prefix "Semi" is often used to describe half of
a certain thing. When used in the title of the new Will
Ferrell movie Semi-Pro, it’s used to reference
the skill level and status of a group of basketball players
playing in the American Basketball Association (ABA) right
before a proposed merger to the more successful National
Basketball Association (NBA) during the 1970's.
NBA was seen as the better promotion, with the money and
talent to back it up, and the ABA was seen as the smaller,
failing promotion, or half as good. It’s only fitting
then that the worlds in this movie, directed by Kent Alterman,
and even the movie itself be split in two.
movie that’s being promoted to audiences is what you’d
come to expect from the usual Will Ferrell recipe. The dopey
man-child, in this case Jackie Moon, is a big shot recording
artist, who uses his the profits from his number one hit,
"Love Me Sexy," to purchase ABA team the Flint
Tropics (which, if anyone knows anything about Flint, Michigan,
there’s nary a Tropic to be found).
Moon’s not only an owner; he’s a player and
the coach. He leads a bunch of dimwitted and down on their
luck misfits through league play and life is good. That
is until an owners meeting reveals that all teams in the
ABA, save four, will be phased out in a merger with the
at the news, our man Jackie gets the owners to agree that
only the best four teams should go on to the NBA and not
just the ones with the most attendance, and so sets forth
the motivation for our main protagonists -- to get within
the top four teams.
usually from any comedy movie standpoint that would be enough.
You’d expect Will Ferrell to haphazardly lead his
motley crew from zeroes to heroes and win the day and along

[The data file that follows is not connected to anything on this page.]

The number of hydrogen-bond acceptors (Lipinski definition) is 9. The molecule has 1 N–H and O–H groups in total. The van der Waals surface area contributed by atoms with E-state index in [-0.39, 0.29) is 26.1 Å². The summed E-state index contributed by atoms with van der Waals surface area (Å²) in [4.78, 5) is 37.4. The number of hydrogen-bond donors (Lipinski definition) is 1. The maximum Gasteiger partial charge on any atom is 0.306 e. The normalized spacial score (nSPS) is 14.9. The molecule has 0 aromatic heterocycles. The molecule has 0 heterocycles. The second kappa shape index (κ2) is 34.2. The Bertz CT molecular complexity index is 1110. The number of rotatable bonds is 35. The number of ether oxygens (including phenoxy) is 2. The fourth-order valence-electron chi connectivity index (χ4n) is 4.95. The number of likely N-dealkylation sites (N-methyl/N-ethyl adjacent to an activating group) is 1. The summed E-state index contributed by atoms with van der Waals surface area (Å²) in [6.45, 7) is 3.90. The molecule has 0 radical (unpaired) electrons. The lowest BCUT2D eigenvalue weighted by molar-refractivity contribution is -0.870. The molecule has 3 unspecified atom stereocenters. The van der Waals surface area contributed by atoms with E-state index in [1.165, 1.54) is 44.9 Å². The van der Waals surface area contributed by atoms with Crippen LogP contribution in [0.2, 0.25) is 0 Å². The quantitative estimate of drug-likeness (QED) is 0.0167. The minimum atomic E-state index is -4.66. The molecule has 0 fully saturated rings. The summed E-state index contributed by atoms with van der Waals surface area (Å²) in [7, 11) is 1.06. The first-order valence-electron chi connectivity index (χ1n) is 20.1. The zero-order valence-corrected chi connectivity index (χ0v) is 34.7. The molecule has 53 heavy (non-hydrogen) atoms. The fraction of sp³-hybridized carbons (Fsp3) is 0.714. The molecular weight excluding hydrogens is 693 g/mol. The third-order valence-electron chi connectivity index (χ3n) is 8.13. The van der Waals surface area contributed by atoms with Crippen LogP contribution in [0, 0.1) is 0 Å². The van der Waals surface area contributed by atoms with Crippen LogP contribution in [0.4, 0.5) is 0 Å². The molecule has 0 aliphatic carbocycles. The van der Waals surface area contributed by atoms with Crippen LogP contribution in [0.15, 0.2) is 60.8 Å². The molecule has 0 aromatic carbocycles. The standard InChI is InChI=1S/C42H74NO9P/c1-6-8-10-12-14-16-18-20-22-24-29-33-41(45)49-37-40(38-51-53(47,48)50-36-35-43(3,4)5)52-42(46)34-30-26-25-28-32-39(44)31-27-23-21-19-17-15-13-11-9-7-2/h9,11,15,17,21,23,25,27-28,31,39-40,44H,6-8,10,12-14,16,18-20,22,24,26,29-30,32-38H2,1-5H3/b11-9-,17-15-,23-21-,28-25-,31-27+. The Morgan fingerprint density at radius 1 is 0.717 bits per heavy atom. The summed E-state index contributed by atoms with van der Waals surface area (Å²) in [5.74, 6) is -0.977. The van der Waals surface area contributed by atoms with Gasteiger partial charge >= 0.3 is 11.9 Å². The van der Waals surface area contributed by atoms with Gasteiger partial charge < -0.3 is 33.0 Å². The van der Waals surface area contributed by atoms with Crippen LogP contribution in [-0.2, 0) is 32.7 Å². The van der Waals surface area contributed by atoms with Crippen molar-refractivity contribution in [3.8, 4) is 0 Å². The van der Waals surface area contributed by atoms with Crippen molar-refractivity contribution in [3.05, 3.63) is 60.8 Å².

the way you’d be privy to an hour and a half of wacky
and absurd comedy and farce. Well, in this movie you get
that, but only half of the time.
Enter Woody Harrelson.
takes a strange turn and somewhere along the way splits
into a second movie with the introduction of has-been, hard-drinking,
hard-fighting would-be NBA champion, Monix (Harrelson).
Monix, who’s traded to the Tropics for a washing machine,
is an athlete whose love for the game is waning and his
best days are behind him. Jackie hopes that having an actual
NBA champion on the team will help them achieve their goal,
but Monix’s only motivation is to reunite with old
flame Lynn (The totally doable Maura Tierney).
major problem with this part of the film is that what has
been established is totally farcical. It’s not a real
world these characters are living in. It’s a crazy,
Will Ferrell, grizzly bear wrestling world. Unfortunately,
Monix and Lynn are real world people. Their relationship
and their past are real and they’re actually portrayed
very well. Their story breaks off from the Will Ferrell
farce and Semi-Pro now becomes somewhat of a historical
piece about the last days of the ABA and about playing basketball
for the love of the game.
in the sub-plot of Clarence “Coffee” Black,
(The ever engaging Andre’ Benjamin) as the real talent
and heart of the Tropics whose dream is to achieve NBA status,
then you’ve got yourself a real head spinner of a
movie. Is it a Will Ferrell romp…a heartfelt sports
history genre movie… or a Woody Harrelson redemption
movie? The answer is, ultimately, all of the above.
worry, though; Semi-Pro has got laughs. The cast
is rounded out by tons of funny people including Will Arnett,
Andy Richter and Andrew Daly, with cameos by SNL
vet and personal fav Timmy Meadows, and soon to be household
name Kristen Wiig. Rob Corddry (The Daily Show)
just about steals the film as Lynn’s boyfriend Kyle,
who has an unhealthy admiration of Monix, and the soon to
be Rorschach in Warner Brothers' Watchmen Jackie
Earle Haley gets some laughs as the spacey hippy Dukes.
Unfortunately, the laughs are few and far between and the
other side, there’s a real winner of a movie with
the dramatic story, and I felt myself most captivated when
Semi-Pro dealt with the history of the ABA and the
players' desire to find motivation and actually learn to
play together as a team. Semi-Pro could have actually
been made without Will Ferrell and just been a story about
the last days of the ABA and it would have worked just fine.
I found myself very perplexed when watching
Semi-Pro, tuning out when Will Ferrell’s antics got
a little old hat but perking up when Woody Harrelson’s
character continued his journey. I would have liked some
more history on the ABA and what it brought to the game
of professional basketball that we know today, and possibly
Will Ferrell in a supporting role, still providing comic
relief, but not overpowering the story. Semi-Pro is a good
movie, but not necessarily a great movie. You could say
that I Semi-Liked it.